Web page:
Halton Council is having to cut the grass in the borough less often than before due to the continuing effect of budget cuts.
Over the last few months you may have noticed there has been less grass cutting taking place on areas of land such as grass verges.
The Council had to find savings of £16 million for 2016-17 due to reductions in funding from the Government. This means the Council is forced to make tough decisions in order to make savings while also trying to protect services.
There are more than 1,000 hectares of public open space in the borough that the Council is responsible for, including public parks, amenity green spaces, local nature reserves, woodlands, promenades, roadside verges and other small pieces of green space.
It is also responsible for 40 children's play areas and 37 multi-sports areas (including five skate parks and five climbing boulders). The Council has invested significant sums into its green spaces over the years and has a number of public parks that are amongst the best that can be found in the country.
Like all areas of the Council, the Open Space Service had to identify ways of reducing spending. It had to make £200,000 worth of savings which included reducing grass cutting on general amenity land and roadside verges.
Previously, this grass was cut once every two weeks (17 times a year) to an average height of 45mm. It is now scheduled to take place every three weeks (a total of 11 times a year) to an average height of approximately 100mm.
The grass now has to be cut to a longer length because of the reduced frequency between cuts. If we cut it shorter the performance of the machines is compromised and they would struggle to cut the quantity of grass required. There would also be very large amounts of grass cuttings generated.
Some areas of grass have been designated as meadows which will be cut twice a year. Other items such as floral bedding on roundabouts were also removed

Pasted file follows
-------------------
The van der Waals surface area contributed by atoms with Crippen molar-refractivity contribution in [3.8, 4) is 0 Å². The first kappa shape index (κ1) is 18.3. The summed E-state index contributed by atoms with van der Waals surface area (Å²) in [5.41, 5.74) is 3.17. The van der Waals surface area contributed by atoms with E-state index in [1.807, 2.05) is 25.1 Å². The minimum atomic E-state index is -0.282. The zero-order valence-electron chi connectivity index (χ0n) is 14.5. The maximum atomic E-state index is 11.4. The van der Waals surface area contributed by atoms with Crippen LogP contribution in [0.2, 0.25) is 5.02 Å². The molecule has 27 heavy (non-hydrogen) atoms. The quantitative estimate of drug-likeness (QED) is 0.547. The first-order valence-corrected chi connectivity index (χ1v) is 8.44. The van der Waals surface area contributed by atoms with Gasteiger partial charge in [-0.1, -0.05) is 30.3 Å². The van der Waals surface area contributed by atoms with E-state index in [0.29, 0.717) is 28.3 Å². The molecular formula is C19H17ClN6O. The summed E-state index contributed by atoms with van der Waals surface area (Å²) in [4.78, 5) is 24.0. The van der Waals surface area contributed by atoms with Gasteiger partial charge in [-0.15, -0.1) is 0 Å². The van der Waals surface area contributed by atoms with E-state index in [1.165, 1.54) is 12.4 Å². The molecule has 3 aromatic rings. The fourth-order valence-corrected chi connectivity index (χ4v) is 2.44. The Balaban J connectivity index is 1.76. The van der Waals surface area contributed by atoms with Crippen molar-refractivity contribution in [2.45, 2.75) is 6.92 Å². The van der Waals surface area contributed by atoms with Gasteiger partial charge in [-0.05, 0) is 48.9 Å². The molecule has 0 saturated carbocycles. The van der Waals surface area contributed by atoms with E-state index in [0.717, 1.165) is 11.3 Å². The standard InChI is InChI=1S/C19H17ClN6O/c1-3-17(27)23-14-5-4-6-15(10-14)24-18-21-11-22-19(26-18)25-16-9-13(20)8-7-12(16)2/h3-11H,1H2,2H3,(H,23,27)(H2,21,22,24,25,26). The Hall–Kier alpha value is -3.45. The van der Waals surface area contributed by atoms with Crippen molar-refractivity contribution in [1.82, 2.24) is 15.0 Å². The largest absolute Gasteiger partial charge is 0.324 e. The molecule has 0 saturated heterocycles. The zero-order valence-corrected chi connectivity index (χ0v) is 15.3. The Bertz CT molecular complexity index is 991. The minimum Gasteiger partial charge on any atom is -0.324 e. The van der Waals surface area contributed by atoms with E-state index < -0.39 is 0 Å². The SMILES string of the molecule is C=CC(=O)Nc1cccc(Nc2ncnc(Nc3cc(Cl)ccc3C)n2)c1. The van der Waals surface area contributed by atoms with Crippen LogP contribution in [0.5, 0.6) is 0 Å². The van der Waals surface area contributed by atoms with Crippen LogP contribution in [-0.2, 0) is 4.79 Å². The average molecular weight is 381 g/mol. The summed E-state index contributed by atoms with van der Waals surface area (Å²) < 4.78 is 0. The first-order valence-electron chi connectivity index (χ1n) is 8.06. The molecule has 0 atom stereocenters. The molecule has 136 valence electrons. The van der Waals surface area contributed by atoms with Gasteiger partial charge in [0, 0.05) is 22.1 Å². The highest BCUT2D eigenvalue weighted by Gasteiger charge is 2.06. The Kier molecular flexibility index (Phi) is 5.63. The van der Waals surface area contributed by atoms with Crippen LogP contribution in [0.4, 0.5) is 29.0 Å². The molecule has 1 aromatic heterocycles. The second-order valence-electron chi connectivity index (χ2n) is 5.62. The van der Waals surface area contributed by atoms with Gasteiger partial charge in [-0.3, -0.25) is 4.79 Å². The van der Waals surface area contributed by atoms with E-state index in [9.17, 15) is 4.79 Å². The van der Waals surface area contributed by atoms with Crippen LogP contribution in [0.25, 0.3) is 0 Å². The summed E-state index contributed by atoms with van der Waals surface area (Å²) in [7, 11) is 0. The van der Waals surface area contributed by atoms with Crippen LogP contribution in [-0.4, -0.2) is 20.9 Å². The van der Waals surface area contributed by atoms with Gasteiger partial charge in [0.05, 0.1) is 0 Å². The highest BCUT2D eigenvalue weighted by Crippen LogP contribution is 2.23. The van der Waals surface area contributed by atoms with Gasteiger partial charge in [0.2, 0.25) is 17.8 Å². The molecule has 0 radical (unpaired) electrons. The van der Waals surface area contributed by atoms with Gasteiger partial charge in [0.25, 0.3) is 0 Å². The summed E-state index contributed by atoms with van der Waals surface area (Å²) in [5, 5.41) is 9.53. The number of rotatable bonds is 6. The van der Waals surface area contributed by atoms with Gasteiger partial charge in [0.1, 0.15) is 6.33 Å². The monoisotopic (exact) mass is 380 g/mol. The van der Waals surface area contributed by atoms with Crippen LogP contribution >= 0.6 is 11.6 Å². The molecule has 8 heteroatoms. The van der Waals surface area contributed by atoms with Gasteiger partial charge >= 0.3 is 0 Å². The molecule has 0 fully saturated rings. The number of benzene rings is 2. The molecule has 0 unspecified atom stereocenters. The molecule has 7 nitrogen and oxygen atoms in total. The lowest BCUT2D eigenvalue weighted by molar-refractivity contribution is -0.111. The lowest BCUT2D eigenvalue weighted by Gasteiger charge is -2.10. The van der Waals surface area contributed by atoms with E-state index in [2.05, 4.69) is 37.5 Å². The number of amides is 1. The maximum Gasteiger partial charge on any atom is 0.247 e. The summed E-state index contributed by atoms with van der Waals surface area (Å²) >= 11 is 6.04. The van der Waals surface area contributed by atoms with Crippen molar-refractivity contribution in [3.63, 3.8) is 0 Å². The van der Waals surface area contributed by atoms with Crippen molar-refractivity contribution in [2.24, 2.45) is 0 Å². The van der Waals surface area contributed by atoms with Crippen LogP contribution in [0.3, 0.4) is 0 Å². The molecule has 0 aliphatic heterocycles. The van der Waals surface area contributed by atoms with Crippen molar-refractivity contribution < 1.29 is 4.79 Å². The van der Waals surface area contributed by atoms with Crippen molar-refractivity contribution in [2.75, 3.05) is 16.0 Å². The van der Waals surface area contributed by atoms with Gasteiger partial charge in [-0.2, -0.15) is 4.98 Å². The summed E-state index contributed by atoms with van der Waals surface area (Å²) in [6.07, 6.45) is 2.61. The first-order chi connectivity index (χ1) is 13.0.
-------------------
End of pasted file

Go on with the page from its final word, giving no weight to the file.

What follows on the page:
The standard of maintenance within the borough's public parks has remained the same as it previously was.
Before the change in mowing was implemented, trials were carried out last year by the Open Space Service in several locations across the borough, to ascertain the effects of mowing the grass less frequently.
The trials started in June and ended in October and involved several different pieces of ride-on mowing equipment. A number of factors were monitored such as public perception (calls received in relation to the change in mowing), litter accumulations, dog fouling, increased amounts of grass cuttings, incidents of grass fires, efficiency of equipment to cope with alterations and fuel consumption.
There are also environmental advantages to cutting the grass less frequently, including benefits for wildlife:
Longer grass is able to support a larger variety of wildflowers by helping them to flourish. This benefits insects including bees and butterflies, which have reduced in numbers nationally.
Birds and small mammals forage for insects and seeds in grassland and use it as shelter and cover.
Already in Halton we are noticing quite rare species such as Bee Orchids in numerous areas.
Increasing biodiversity adds value to our greenspace, enhancing the experience for visitors, leading to an appreciation of the surroundings and may nurture a sense of ownership.
The areas of grass set aside to receive two cuts per year could potentially create an even more diverse and valuable habitat. DEFRA's National Pollinator Strategy is aimed at easing the pressure on our pollinating insects by making simple changes to the way that we manage the landscape in order to benefit them. The value of pollinating insects in relation to food production is well known and this strategy aims to provide the best possible conditions over the next ten years for bees and other pollinators to flourish. By implementing this 'alternative' mowing regime, Halton Borough Council is contributing to this Government strategy.
Source Halton Borough Council